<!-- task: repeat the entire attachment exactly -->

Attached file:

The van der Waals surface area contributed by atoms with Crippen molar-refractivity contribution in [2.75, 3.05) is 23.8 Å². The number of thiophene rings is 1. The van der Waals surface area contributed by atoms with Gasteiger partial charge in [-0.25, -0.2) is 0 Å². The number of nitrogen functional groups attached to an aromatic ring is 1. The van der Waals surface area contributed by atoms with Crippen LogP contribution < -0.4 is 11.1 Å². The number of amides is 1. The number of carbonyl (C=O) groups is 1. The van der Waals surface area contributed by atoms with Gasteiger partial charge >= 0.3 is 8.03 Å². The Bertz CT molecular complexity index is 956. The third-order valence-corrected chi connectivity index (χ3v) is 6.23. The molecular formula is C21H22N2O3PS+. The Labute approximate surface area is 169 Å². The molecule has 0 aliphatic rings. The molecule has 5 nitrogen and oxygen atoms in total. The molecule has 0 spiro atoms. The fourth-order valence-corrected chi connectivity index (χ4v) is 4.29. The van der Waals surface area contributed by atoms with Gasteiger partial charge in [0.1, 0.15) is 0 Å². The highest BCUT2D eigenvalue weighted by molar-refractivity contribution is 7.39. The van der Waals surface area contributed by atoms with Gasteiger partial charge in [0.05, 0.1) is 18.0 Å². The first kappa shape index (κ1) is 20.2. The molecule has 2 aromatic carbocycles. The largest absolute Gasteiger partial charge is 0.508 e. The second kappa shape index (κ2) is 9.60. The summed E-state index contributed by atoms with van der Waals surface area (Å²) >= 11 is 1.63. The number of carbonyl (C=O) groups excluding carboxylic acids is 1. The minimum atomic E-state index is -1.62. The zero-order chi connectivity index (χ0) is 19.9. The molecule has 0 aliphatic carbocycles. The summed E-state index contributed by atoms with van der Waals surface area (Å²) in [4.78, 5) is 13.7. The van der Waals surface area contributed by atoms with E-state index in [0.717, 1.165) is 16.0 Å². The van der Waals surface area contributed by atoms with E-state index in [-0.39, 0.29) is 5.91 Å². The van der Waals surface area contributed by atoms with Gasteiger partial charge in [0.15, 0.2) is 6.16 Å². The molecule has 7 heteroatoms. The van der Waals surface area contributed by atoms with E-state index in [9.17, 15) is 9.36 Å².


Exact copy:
The van der Waals surface area contributed by atoms with Crippen molar-refractivity contribution in [2.75, 3.05) is 23.8 Å². The number of thiophene rings is 1. The van der Waals surface area contributed by atoms with Gasteiger partial charge in [-0.25, -0.2) is 0 Å². The number of nitrogen functional groups attached to an aromatic ring is 1. The van der Waals surface area contributed by atoms with Crippen LogP contribution < -0.4 is 11.1 Å². The number of amides is 1. The number of carbonyl (C=O) groups is 1. The van der Waals surface area contributed by atoms with Gasteiger partial charge >= 0.3 is 8.03 Å². The Bertz CT molecular complexity index is 956. The third-order valence-corrected chi connectivity index (χ3v) is 6.23. The molecular formula is C21H22N2O3PS+. The Labute approximate surface area is 169 Å². The molecule has 0 aliphatic rings. The molecule has 5 nitrogen and oxygen atoms in total. The molecule has 0 spiro atoms. The fourth-order valence-corrected chi connectivity index (χ4v) is 4.29. The van der Waals surface area contributed by atoms with Gasteiger partial charge in [0.1, 0.15) is 0 Å². The highest BCUT2D eigenvalue weighted by molar-refractivity contribution is 7.39. The van der Waals surface area contributed by atoms with Gasteiger partial charge in [0.05, 0.1) is 18.0 Å². The first kappa shape index (κ1) is 20.2. The molecule has 2 aromatic carbocycles. The largest absolute Gasteiger partial charge is 0.508 e. The second kappa shape index (κ2) is 9.60. The summed E-state index contributed by atoms with van der Waals surface area (Å²) >= 11 is 1.63. The number of carbonyl (C=O) groups excluding carboxylic acids is 1. The minimum atomic E-state index is -1.62. The zero-order chi connectivity index (χ0) is 19.9. The molecule has 0 aliphatic carbocycles. The summed E-state index contributed by atoms with van der Waals surface area (Å²) in [4.78, 5) is 13.7. The van der Waals surface area contributed by atoms with E-state index in [0.717, 1.165) is 16.0 Å². The van der Waals surface area contributed by atoms with E-state index in [-0.39, 0.29) is 5.91 Å². The van der Waals surface area contributed by atoms with Gasteiger partial charge in [0.15, 0.2) is 6.16 Å². The molecule has 7 heteroatoms. The van der Waals surface area contributed by atoms with E-state index in [9.17, 15) is 9.36 Å².